For many consumers, sifting through the jargon in an auto insurance policy is only slightly less confusing than reading a Klingon translation of “Ulysses.” There are lots of numbers. Way too many acronyms. And just how full is “full coverage”?
To help you better understand your car insurance policy, here are no-nonsense definitions of common — and commonly frustrating — insurance terms.
|At-fault accident||A car crash that you cause (either partially or completely). After an at-fault accident, your liability insurance helps pay what you owe toward other people's injury and property damage bills, your legal defense costs if you're sued.|
|Car insurance quote||An estimate of how much a company will charge you for car insurance.|
|Claim||A request you make for payment from your car insurer to cover vehicle repairs, injury treatment or other costs. In other words, using your insurance.
|Collision coverage||Pays to fix your vehicle if you cause a crash or have a one-car accident, such as hitting a tree.|
|Comprehensive coverage||Contrary to its name, this coverage doesn't pay for everything. It pays to repair your car after animal collisions, and also covers a specific list of noncollision issues — including car theft, falling objects and fire, among others.|
|Covered incident (or covered accident or covered risk)||Something your policy will pay for.|
|Deductible||Predetermined amount your insurer deducts from your settlement for collision and comprehensive claims. If your car repairs cost $5,000 and your deductible is $500, you'll get a claim check for $4,500.
Choosing a lower deductible means your insurer pays more, but your rates will be higher. Choosing a higher deductible means cheaper rates, but your insurer pays less if a claim occurs. Deductibles do not apply to liability claims (which are claims made against you for damage you cause).
|Effective date||The exact day your auto policy starts. You're not covered for accidents that happen before this date.|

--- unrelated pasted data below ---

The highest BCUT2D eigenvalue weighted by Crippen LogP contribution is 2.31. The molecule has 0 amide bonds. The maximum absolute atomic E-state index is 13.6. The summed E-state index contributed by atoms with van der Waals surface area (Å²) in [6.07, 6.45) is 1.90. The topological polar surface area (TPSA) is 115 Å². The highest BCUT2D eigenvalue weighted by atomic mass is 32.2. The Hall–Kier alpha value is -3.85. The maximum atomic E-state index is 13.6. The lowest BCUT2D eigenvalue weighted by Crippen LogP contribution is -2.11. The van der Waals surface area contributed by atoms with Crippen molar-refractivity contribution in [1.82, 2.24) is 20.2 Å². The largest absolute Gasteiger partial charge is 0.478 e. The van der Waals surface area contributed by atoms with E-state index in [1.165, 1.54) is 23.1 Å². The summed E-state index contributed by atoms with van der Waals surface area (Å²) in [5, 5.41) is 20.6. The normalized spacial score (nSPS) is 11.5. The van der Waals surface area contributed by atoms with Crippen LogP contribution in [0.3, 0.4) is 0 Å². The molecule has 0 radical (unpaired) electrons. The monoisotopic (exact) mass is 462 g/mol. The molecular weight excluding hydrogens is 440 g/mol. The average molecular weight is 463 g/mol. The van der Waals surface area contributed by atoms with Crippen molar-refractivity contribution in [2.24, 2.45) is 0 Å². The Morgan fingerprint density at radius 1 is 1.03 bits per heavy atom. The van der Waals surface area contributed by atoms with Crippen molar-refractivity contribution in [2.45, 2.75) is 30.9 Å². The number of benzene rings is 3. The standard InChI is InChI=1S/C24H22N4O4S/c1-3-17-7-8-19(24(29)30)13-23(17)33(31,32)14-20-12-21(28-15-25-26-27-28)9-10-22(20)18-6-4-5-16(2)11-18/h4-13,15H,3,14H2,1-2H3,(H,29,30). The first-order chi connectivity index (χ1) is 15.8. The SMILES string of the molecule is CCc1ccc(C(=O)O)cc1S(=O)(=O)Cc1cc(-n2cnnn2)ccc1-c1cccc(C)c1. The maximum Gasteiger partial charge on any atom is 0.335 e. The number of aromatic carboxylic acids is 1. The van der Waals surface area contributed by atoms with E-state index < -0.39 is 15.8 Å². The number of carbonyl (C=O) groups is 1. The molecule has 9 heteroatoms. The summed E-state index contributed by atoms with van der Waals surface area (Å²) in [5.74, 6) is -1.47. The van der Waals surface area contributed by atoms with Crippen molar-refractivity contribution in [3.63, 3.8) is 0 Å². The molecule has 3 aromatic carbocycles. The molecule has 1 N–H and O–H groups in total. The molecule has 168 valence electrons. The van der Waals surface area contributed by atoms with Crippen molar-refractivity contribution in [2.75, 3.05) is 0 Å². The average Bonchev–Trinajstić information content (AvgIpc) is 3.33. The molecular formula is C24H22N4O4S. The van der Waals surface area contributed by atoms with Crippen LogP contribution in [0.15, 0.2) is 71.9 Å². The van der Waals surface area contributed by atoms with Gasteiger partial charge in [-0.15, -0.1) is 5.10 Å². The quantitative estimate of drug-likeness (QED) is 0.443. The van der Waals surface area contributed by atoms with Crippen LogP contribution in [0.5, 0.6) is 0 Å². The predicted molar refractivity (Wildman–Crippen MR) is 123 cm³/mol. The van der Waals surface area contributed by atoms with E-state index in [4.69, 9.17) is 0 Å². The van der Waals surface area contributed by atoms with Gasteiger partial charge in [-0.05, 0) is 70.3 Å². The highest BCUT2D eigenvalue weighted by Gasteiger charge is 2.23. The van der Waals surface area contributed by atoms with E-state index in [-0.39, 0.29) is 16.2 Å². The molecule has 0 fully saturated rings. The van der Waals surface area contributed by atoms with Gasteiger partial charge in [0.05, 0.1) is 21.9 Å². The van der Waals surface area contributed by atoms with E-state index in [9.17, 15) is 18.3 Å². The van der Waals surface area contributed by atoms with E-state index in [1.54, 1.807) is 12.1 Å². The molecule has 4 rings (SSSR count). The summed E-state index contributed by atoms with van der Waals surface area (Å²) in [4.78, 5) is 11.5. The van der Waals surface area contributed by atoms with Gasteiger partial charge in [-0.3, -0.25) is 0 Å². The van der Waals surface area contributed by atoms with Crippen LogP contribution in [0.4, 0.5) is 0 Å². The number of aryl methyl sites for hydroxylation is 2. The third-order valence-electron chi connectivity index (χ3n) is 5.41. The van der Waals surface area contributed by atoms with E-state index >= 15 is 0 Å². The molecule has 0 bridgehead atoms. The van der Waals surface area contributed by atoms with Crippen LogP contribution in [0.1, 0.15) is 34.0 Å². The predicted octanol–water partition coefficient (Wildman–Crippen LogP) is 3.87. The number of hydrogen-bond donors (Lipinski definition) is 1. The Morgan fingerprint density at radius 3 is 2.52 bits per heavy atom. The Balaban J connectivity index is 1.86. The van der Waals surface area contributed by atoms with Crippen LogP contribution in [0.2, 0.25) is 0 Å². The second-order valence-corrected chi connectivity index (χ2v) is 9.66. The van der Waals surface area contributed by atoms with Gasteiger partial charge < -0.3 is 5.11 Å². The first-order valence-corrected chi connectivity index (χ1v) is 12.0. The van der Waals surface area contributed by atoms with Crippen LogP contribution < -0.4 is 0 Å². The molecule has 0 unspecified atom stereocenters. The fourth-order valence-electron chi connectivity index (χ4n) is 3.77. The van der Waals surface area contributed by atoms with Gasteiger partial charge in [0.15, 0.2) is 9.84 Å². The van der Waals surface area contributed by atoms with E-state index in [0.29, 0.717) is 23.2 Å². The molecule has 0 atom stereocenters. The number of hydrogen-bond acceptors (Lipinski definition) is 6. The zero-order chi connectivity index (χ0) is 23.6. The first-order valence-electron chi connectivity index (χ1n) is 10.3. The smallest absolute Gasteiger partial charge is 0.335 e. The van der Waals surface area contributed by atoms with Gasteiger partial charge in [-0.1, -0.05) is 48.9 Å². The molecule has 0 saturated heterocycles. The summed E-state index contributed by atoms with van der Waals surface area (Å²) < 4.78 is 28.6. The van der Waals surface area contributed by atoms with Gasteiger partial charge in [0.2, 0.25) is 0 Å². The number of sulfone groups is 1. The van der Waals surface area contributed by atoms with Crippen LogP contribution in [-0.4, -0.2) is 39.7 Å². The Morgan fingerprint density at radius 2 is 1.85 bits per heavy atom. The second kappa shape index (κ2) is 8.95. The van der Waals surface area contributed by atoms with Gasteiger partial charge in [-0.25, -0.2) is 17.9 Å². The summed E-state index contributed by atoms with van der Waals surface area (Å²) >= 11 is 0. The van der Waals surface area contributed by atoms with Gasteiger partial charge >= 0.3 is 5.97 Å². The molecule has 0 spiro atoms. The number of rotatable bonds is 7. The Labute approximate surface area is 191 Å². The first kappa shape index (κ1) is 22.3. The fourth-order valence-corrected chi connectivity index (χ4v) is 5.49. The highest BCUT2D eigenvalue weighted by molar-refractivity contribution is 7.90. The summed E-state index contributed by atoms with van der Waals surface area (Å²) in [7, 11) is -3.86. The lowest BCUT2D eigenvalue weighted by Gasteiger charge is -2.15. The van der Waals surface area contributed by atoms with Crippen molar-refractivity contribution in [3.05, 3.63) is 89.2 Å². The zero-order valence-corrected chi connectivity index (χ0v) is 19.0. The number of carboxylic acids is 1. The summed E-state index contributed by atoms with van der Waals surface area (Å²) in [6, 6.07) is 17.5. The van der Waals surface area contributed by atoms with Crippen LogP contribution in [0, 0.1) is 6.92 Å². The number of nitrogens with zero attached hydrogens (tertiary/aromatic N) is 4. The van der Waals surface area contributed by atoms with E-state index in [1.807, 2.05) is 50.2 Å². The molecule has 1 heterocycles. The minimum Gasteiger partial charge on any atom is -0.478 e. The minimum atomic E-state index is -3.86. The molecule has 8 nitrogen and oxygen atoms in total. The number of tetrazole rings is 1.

|Exclusion||Something your policy won't pay for.|
|Full coverage car insurance||A policy that includes liability insurance collision and comprehensive coverage. It does not (repeat, does not) mean you're covered against any and all events.|
|Liability insurance||Pays for others' injury treatment and property damage if you cause a crash. It also helps pay for your legal defense costs if you're sued.
Your limits often appear in shorthand numbers — for example, 100/300/50 means you have up to $100,000 bodily injury coverage for each injured person, up to $300,000 bodily injury coverage per crash and up to $50,000 property damage coverage per crash.
|Limit||The maximum amount your policy will pay for a given accident. Each coverage type has its own limits.|
|Medical payments coverage (MedPay)||Pays for your injury treatment and that of your passengers no matter who caused the crash (up to your policy limit for MedPay).|
|Personal injury protection (PIP)||Similar to MedPay, PIP pays for your injury treatment and that of your passengers regardless of who caused the accident. It also pays for some costs that MedPay won't, such as lost income and physical therapy.|
|Primary use||How you most commonly use your vehicle, such as for commuting, pleasure or business.|
|Premium||The cost you pay for your auto insurance.|
|SR-22 insurance form||Official document some states require to prove you have sufficient car insurance. The SR-22 allows you to keep or reinstate your driving privileges after serious or repeated traffic-related offenses, such as DUIs or driving without insurance.|
|State-required minimum||The car insurance coverages and limits that states require their residents to carry. These limits are often very low and would be insufficient if you caused a large accident.|
|Underwriting||The insurance company's process of evaluating how risky you are, based on factors such as your vehicle, location, accident history, credit and age. An insurer uses its underwriting findings to calculate your rates.|
|Uninsured motorist coverage||If you're hit by a driver who lacks car insurance or has insufficient insurance, your coverage for uninsured/underinsured motorist bodily injury (or UMBI/UIMBI) pays for treatment of your injuries and those of your passengers, while coverage for uninsured/underinsured motorist property damage (or UMPD/UIMPD) pays to repair your car.|
» MORE: What does car insurance cover?
Alex Glenn is a staff writer at cheatgame.info, a personal finance site. Email:.
This article was updated July 1, 2016. It was originally published March 31, 2015.